People will be assessing and reassessing and arguing about splake's writings long after the rest of us have been forgotten.

4 comments:

Jim Chandler said...

Seeing as how I am the person who made some of those suggestions to splake, I think it's necessary to clear up what is apparently a misconception as to what the motive was for suggesting a more "conventional" presentation. I understand that the word "conventional" is viewed in many areas of the small press as a pejorative, since much of the thrust is to simply oppose conventionality for the sake of doing so. So be it.

My point had nothing whatsoever to do with selling out his principles or integrity for the sake of producing something a mainstream publisher would have interest in. That is never going to happen in several lifetimes, because there is just no market for such writing beyond the SP realm. My idea was to simply make the book readable to the people who would read it. Obviously, you did--and, again obviously, you have much better vision than I do (and I'm sure others) because I can't read it, even with reading glasses.

I make no claim to being an authority on splake's work, however I must say that I have published it for 25 years in various forms, including about 8 books, one being the rather large "Backwater Graybeard Twilight." I think anyone who looks at that book in comparison to "The Winter Diary" will immediately see the difference between the kind of "conventional" formatting I suggest and the amateur hour look of the latter--no justification, spaces between paragraphs, type that is no larger than 8-point at best and perhaps 6-point. Whoever "formatted" (and that's a fucking joke) the latter book was either dumb, blind--or both--and they didn't do splake any favor.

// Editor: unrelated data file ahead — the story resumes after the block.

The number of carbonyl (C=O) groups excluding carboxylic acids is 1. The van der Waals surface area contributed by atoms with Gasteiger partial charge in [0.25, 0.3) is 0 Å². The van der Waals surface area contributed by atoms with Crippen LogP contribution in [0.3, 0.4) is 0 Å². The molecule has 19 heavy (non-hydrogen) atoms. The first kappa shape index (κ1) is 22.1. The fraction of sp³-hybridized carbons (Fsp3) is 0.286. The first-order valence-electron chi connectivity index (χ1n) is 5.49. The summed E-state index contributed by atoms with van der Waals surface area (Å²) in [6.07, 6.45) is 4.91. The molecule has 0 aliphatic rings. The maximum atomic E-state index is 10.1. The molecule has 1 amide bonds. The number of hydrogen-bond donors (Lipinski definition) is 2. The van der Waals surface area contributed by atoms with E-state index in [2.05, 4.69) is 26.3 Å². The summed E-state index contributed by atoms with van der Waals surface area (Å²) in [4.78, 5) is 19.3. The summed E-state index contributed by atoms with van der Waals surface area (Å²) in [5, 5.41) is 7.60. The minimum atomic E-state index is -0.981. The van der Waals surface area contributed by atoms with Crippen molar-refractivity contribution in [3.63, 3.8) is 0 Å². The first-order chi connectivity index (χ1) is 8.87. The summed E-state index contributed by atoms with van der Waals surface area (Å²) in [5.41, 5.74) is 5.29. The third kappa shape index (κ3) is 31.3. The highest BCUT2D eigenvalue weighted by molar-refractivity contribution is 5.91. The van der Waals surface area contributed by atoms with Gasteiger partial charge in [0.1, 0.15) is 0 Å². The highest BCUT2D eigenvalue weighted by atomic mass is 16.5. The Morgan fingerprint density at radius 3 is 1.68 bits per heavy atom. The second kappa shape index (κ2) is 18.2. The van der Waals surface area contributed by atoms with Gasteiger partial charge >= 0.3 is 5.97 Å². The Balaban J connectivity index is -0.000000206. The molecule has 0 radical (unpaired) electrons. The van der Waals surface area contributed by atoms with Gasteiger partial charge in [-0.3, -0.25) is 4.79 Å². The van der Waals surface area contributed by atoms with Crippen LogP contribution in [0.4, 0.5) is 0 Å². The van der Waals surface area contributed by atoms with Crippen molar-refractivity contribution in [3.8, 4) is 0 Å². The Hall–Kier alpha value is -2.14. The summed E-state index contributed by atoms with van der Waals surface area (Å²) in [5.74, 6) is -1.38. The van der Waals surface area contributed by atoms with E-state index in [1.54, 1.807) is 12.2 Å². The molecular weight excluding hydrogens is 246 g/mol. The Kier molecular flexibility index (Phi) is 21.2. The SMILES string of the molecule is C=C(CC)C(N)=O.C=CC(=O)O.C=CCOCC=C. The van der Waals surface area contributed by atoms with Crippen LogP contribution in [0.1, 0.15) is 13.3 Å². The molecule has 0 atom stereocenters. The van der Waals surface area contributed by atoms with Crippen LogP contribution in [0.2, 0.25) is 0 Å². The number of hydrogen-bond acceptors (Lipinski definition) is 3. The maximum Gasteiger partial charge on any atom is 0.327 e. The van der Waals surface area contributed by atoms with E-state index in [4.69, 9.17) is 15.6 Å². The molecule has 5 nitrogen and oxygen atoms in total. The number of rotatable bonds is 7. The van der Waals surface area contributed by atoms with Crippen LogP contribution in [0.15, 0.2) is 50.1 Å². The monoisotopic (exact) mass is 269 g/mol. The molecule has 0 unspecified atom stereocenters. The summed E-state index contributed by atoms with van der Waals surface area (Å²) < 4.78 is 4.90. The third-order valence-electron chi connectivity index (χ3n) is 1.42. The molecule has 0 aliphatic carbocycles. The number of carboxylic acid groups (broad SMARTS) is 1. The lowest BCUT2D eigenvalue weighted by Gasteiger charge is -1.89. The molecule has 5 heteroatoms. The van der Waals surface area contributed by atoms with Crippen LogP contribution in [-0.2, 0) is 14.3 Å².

As for the all lower case presentation, that's neither here nor there. I can understand that kind of affectation for poetry, because I used it myself for many years--mainly because I was too lazy to mess with capitalizing, which has nothing to do with wishing to emulate e.e. cummings. If it's some sort of holy grail, then by all means cling to it. But I still believe a work of the nature of TWD would be better served (and more readable) properly punctuated. Course, I labor under the weight of having earned a living writing for much of my life, which doesn't necessarily put me in good stead with many in the small circus (sellout! sellout! sellout!).

As for the auto-biography itself, I read it in rough draft so I know basically what it says. I enjoyed it as I've enjoyed most of splake's work lo this past quarter century; I was publishing his poetry back when few others were.

Just for the hell of it, I took that rough copy, properly formatted it (no chance to case) and it would have taken about 26 more pages to put it into a "conventional" form equal to BGT. Sure, that would have cost a few dollars more, but only a damned fool would say the difference was not worth it.